Christmas In Belize And Kriol Traditions

Christmas In Belize: Play Some Brokdong And Dance A Bram

Being in a beautiful place during the Christmas season can make the experience even more exciting, enjoyable, and memorable. Right now, excitement is in the air in the northern coastal town of Corozal, Belize, where I live. Twinkling lights adorn homes and businesses alike… Stores display sparkling Christmas trees… Christmas carols and holiday music are played in every shop…

Christmas tree in Corozal Park

People are going to and fro as usual—especially on Fridays, when the whole country turns out to shop for fresh fruits and vegetables aplenty in the outdoor markets. But there’s a little more pep in their steps these days as they stretch their budgets to decorate their homes and get gifts for their loved ones.

As everywhere, businesses in Belize have high hopes for sales this month. However, if harvests are low, so will be sales. Most Belizeans don’t have credit cards, so they can’t spend what they don’t have. Hopefully, this year has seen a bountiful crop… but, if not, families still make the holidays happy and, even if they have nothing else, they share a special meal on Christmas Day.

With the help of local businesses and organizations, a number of children who otherwise likely would not, wake up Christmas morning to find gifts under their trees. For now, excitement and anticipation keep a sparkle in the eyes of youngsters.

More important than toys and exchanging gifts, the coming together of family and friends is priority in Belize. An even greater sense of community takes over the already-tight-knit population, so that everyone is cared for this time of year, especially senior citizens. Family and community are pillars of Belizean society, but more so than ever during the Christmas season.

Every year schools offer special activities for students, often featuring food, a piñata, gifts, and lots of merrymaking. Community groups often make donations to add to festivities. In addition to the usual, the Corozal Rotary Club tries to donate a needed item to a local school each year, bookshelves, for example.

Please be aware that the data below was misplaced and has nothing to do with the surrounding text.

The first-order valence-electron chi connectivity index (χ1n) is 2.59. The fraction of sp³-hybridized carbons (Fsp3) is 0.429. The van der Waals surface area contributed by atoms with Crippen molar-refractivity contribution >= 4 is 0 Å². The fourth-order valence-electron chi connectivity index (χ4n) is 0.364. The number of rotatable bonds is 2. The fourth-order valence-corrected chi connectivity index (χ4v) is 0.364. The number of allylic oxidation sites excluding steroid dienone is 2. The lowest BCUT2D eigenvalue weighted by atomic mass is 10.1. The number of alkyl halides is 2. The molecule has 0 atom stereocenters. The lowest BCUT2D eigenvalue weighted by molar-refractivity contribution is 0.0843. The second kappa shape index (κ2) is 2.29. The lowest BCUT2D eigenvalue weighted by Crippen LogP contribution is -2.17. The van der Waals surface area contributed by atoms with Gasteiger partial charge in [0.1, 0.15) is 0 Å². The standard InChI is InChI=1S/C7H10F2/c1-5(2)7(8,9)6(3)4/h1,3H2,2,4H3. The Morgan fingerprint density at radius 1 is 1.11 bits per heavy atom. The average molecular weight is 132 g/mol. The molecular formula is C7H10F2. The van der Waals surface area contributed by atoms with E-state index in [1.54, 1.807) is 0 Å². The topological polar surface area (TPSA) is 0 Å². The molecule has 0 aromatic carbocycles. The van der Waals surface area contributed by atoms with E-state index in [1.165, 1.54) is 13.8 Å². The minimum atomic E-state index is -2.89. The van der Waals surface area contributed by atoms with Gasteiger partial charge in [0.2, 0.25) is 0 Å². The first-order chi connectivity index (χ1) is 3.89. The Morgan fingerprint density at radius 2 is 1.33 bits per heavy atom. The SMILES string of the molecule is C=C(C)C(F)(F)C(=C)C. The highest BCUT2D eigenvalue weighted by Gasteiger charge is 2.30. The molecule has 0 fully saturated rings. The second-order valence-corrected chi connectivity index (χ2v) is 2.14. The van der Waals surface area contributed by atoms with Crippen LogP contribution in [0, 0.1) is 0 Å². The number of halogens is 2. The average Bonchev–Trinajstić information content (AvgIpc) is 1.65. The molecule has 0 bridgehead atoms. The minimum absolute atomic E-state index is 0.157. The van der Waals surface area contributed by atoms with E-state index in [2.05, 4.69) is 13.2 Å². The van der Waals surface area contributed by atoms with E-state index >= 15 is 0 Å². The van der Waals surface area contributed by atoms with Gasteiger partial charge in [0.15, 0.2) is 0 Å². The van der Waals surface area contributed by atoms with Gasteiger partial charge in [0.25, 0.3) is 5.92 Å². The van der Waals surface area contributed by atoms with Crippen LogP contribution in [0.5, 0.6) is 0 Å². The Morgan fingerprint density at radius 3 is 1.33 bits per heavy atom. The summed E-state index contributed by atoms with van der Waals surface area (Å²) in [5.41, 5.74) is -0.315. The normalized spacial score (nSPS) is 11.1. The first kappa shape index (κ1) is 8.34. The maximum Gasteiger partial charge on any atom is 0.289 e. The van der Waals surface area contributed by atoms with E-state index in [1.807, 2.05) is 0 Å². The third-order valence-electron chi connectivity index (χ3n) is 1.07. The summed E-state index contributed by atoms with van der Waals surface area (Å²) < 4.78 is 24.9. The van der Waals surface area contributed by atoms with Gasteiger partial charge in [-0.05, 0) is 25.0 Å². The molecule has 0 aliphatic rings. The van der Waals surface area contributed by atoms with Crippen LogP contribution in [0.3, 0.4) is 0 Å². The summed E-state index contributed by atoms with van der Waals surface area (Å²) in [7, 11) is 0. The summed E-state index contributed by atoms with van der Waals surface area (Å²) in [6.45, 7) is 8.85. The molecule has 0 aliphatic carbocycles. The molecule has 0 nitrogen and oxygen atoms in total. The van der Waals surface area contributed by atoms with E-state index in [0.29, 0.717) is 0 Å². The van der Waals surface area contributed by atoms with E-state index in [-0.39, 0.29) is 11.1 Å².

Giant Christmas ornaments on display in Corozal

Because Belize is the home to so many religions, churches plan their own ways of celebrating the message and the meaning of Christmas. Congregants take part in their own services and join in community gatherings that are often held in town plazas and parks.

Corozal hosts a tree lighting ceremony every year. Not just any old tree lighting, this is a big deal. The tree that adorns Corozal’s central town park every December stands tall and stands out. Children play around it and on the huge colored ornament decorations nearby, and, on the first Saturday of the month, residents come from all around to see this great tree lit for the first time.

One important and unique Kriol Christmas tradition in Belize is called the bram. This is a dancing spree that everyone participates in, all across the country. For the bram, the population takes to the streets and parades from house to house singing, making music, and boogeying in honor of the season. (The Gales Point Manatee bram is reputed to be the best.)

Brokdong is the traditional Kriol music that accompanies the bram. It’s explained that brokdong can occur without the bram, but the bram cannot occur without brokdong. This Caribbean-style music can be made with two forks, a grater, a two-sided drum called a gombay, a banjo, a harmonica, an accordion, a quijada (the jawbone of a donkey), a shakka gourd (like a maraca)… or just about anything else that makes noise.

Brokdong lyrics are usually satirical and narrative, reciting histories and legends, and they are always in Kriol.

While brokdong is less popular with the youth these days, the over-40 crowd still loves to jam to this rhythmic, infectious music.

I visited Corozal Town recently with quite a list of things to do… and I had no idea the day would turn out to be so hot. Sweat pouring down my face, I thought about going home and returning another day. But, as I continued walking, headed in the direction of the Corozal Town Council building, I heard a favorite Christmas carol coming from the loudspeakers: “Sleigh bells ring, are you listening? In the lane, snow is glistening… a beautiful sight, we’re happy tonight, walking in a winter wonderland…”

“Are you serious?…” I couldn’t help but wonder to myself. “It’s 90 degrees!”

Then I began to laugh and let myself go with it. I started to sing along as I continued my walk and finished my errands.

Here I am, ready to celebrate what I’m sure will be a memorable Christmas in Belize—a wonderland, definitely… just without the winter.

Marie Peay
Belize Insider

 

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